C$30.00 Recreational

Merchandise Prizes

As an incentive to register beforehand, the first 50 online registrants will receive a players pack including a Special Edition TDO disc!

For online registration check out:


RDGA Course Map - 2017 View PDF

How To Play

Is Disc Golf Similar to Regular Golf?

Disc golf is scored similar to golf, but that’s where the similarities end. Specially designed discs and a basket mounted to a pole set in the ground replace the ball, clubs and hole. Anyone who can throw a common Frisbee® can play disc golf — it just takes a little bit of practice and some walking.

Disc golf also has relatively low capital and maintenance costs, compared to other recreational installations. It is environmentally sound because the courses don’t require a lot of maintenance, and part of the fun is using natural obstacles such as trees, bushes and shrubs to make things more challenging. Disc golf can also be played year-round in all climates.

How is Disc Golf Played?

Instead of hitting a ball into a hole, as in golf, you throw a streamlined-looking Frisbee® disc into a supported metal basket. The goal is the same: to complete the course in the fewest number of shots. A golf disc is thrown from a tee area to each basket, or the hole. A short hole (par 3) is no more than 150 feet, but they can be much longer, depending on the par of the hole. As players progress down the fairway, they must make each consecutive shot from the spot where the previous throw landed. Finally, the putt lands in the basket to complete the hole.

What Does a Basket Look Like?

On a professional course, each playable hole has a basket mounted on a pipe that’s anchored to a cement pad. The baskets are approximately five feet tall, and have loose chains fastened to the top and bottom of the basket to help dampen and catch discs upon impact. Portable baskets are also available, which feature the same type of design.

What Does One Need to Play?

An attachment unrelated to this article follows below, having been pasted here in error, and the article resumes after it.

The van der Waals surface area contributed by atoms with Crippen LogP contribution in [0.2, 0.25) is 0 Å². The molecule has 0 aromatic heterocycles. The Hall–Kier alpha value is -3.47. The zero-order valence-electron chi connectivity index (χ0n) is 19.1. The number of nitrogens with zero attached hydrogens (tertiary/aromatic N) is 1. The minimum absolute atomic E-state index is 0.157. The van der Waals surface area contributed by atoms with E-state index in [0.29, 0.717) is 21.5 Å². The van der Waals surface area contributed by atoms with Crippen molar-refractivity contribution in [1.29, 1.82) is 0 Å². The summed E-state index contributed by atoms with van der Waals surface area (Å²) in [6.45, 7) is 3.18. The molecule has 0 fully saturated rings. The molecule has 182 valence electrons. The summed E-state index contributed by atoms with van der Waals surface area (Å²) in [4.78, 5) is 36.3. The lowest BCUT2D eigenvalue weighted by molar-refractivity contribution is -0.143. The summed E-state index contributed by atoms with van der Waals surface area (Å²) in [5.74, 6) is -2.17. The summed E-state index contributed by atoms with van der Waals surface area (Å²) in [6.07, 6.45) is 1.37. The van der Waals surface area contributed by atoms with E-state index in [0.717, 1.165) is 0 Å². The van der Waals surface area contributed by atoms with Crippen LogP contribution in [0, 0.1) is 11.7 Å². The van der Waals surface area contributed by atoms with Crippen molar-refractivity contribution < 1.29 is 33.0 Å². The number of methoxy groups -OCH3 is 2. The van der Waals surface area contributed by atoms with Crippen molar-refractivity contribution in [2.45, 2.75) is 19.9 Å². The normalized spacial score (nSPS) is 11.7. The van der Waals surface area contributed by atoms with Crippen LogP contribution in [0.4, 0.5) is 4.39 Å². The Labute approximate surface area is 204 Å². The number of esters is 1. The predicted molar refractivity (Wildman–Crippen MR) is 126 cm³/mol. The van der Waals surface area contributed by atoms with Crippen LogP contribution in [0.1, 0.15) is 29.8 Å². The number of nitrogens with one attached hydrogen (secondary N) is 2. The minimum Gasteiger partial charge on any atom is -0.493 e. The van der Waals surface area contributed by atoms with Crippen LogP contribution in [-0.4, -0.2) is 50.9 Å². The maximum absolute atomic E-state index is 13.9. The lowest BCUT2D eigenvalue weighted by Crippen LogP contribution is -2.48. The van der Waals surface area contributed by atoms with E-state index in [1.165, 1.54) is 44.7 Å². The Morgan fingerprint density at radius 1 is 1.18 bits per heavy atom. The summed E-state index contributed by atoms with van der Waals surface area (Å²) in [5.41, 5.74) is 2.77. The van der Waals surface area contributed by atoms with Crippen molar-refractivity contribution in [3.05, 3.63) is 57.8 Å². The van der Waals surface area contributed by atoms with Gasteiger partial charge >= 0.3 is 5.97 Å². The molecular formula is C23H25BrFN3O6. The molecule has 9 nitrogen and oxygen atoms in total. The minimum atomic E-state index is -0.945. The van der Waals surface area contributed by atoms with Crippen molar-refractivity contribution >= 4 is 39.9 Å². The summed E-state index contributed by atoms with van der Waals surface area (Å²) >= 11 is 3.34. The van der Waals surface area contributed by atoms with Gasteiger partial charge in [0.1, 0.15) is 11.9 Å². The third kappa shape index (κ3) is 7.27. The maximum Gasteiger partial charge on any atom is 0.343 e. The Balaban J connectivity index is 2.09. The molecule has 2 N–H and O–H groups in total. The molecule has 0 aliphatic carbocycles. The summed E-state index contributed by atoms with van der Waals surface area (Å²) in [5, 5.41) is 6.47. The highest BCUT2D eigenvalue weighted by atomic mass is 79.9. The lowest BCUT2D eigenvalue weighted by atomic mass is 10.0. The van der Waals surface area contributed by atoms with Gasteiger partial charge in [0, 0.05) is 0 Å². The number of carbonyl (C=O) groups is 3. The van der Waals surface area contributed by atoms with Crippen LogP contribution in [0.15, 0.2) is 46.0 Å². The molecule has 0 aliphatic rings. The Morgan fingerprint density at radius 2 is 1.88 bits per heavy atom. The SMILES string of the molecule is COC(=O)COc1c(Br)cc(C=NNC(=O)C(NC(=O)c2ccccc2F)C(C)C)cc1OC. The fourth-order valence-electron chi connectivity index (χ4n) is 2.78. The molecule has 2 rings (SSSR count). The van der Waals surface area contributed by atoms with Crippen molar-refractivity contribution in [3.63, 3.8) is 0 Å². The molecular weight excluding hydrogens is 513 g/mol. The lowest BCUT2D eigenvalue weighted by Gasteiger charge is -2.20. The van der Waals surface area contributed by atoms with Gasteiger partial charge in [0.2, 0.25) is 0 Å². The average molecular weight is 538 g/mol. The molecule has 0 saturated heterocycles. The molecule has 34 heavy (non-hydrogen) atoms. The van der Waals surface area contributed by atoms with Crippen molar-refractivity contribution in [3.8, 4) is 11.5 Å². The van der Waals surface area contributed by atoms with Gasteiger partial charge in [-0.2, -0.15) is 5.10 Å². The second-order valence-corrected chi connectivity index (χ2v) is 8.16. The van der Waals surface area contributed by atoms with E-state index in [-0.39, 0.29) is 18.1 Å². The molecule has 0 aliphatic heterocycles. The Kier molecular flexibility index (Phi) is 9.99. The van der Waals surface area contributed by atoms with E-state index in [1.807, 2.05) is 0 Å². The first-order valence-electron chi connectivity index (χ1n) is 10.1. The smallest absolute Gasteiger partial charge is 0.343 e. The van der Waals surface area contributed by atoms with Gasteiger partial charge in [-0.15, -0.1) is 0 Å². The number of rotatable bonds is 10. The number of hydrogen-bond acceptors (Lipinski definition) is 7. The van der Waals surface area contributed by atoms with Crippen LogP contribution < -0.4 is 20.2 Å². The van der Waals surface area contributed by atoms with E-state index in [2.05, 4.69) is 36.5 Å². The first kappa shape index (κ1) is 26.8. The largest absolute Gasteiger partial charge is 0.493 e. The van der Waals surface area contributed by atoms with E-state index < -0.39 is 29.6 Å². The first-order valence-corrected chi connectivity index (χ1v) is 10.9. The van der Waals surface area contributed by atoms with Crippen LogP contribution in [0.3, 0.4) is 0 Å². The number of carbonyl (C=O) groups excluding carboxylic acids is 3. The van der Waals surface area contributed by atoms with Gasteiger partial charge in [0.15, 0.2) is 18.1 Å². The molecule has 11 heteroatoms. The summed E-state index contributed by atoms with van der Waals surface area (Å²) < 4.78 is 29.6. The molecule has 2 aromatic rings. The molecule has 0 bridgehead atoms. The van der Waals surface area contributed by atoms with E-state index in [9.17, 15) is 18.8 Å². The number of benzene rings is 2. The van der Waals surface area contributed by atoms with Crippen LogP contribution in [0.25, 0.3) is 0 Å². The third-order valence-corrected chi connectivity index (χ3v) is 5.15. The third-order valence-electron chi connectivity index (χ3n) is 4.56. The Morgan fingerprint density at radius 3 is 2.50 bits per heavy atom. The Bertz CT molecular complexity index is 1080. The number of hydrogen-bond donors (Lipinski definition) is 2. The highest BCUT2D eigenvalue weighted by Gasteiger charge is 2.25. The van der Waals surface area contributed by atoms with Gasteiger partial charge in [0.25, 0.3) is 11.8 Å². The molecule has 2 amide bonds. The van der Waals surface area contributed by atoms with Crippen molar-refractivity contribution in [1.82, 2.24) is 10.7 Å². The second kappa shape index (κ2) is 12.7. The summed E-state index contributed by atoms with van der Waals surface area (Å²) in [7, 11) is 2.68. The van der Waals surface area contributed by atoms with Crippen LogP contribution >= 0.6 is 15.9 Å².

Even then, baskets aren’t required for playing a round of disc golf. All one really needs is a set of discs that are readily available online. Discs range from about $8 to $20, depending on the style and plastic. The best way to get started is with a putter, mid-range and driver. Putters are shaped much like regular Frisbee® with a deep dish to allow for greater control without much distance. Drivers, however, have a shallow dish and streamlined edges to create a higher topspin. The result is an average drive of about 200 feet, but many professionals claim to throw at least twice that distance.

Who Can Play?

The simple answer is: everyone. In studies measuring participation in recreational activities, throwing a Frisbee has consistently been a top-ten activity. A disc golf course serves a broader portion of the community than many narrower interest activities with higher cost, skill or fitness levels required to even begin to play. Men and women, young and old, and families with small children can all play disc golf — it’s really just a walk in the park. Because disc golf is so easy to understand and enjoy, no one is excluded. Players merely match their pace to their capabilities and proceed from there.

PDGA - Official rules

View the official rules from the Professional Disc Golf Association





Learn To Play Videos

View PDF



Dave RDGA President


Chris RDGA Director & CFO